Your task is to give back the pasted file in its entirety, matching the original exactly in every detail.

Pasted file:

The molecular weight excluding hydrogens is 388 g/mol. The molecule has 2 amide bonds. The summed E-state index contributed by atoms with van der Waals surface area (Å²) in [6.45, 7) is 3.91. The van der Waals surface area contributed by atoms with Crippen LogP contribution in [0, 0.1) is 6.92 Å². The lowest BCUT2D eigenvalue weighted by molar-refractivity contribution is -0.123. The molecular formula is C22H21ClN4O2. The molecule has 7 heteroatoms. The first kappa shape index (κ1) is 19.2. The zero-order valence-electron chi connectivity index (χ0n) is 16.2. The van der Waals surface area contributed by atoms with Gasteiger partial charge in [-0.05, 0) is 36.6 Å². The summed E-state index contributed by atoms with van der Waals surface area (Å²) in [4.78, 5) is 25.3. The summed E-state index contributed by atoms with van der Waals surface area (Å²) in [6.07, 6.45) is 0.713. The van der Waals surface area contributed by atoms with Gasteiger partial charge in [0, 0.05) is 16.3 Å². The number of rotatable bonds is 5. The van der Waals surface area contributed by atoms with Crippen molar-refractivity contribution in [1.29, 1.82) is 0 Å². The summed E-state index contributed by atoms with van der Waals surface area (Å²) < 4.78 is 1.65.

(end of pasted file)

The molecular weight excluding hydrogens is 388 g/mol. The molecule has 2 amide bonds. The summed E-state index contributed by atoms with van der Waals surface area (Å²) in [6.45, 7) is 3.91. The van der Waals surface area contributed by atoms with Crippen LogP contribution in [0, 0.1) is 6.92 Å². The lowest BCUT2D eigenvalue weighted by molar-refractivity contribution is -0.123. The molecular formula is C22H21ClN4O2. The molecule has 7 heteroatoms. The first kappa shape index (κ1) is 19.2. The zero-order valence-electron chi connectivity index (χ0n) is 16.2. The van der Waals surface area contributed by atoms with Gasteiger partial charge in [-0.05, 0) is 36.6 Å². The summed E-state index contributed by atoms with van der Waals surface area (Å²) in [4.78, 5) is 25.3. The summed E-state index contributed by atoms with van der Waals surface area (Å²) in [6.07, 6.45) is 0.713. The van der Waals surface area contributed by atoms with Gasteiger partial charge in [0, 0.05) is 16.3 Å². The number of rotatable bonds is 5. The van der Waals surface area contributed by atoms with Crippen molar-refractivity contribution in [1.29, 1.82) is 0 Å². The summed E-state index contributed by atoms with van der Waals surface area (Å²) < 4.78 is 1.65.